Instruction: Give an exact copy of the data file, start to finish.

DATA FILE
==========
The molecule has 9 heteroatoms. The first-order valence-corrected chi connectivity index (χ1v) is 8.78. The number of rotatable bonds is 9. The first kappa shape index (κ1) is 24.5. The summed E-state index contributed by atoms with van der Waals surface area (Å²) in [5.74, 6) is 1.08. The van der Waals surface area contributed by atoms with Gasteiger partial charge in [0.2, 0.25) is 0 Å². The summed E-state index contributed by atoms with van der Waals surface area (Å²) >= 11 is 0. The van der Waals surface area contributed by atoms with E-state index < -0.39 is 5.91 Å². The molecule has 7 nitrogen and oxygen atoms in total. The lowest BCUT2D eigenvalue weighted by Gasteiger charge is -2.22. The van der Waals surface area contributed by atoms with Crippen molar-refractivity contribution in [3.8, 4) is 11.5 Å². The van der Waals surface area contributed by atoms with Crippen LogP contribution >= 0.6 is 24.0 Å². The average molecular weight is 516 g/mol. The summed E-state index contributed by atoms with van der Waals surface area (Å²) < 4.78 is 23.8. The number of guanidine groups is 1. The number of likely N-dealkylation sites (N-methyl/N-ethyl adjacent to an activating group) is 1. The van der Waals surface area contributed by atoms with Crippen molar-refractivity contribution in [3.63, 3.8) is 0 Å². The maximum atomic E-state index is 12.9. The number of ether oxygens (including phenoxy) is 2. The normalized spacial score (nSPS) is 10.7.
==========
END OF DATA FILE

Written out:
The molecule has 9 heteroatoms. The first-order valence-corrected chi connectivity index (χ1v) is 8.78. The number of rotatable bonds is 9. The first kappa shape index (κ1) is 24.5. The summed E-state index contributed by atoms with van der Waals surface area (Å²) in [5.74, 6) is 1.08. The van der Waals surface area contributed by atoms with Gasteiger partial charge in [0.2, 0.25) is 0 Å². The summed E-state index contributed by atoms with van der Waals surface area (Å²) >= 11 is 0. The van der Waals surface area contributed by atoms with E-state index < -0.39 is 5.91 Å². The molecule has 7 nitrogen and oxygen atoms in total. The lowest BCUT2D eigenvalue weighted by Gasteiger charge is -2.22. The van der Waals surface area contributed by atoms with Crippen molar-refractivity contribution in [3.8, 4) is 11.5 Å². The van der Waals surface area contributed by atoms with Crippen LogP contribution >= 0.6 is 24.0 Å². The average molecular weight is 516 g/mol. The summed E-state index contributed by atoms with van der Waals surface area (Å²) < 4.78 is 23.8. The number of guanidine groups is 1. The number of likely N-dealkylation sites (N-methyl/N-ethyl adjacent to an activating group) is 1. The van der Waals surface area contributed by atoms with Crippen molar-refractivity contribution in [3.63, 3.8) is 0 Å². The maximum atomic E-state index is 12.9. The number of ether oxygens (including phenoxy) is 2. The normalized spacial score (nSPS) is 10.7.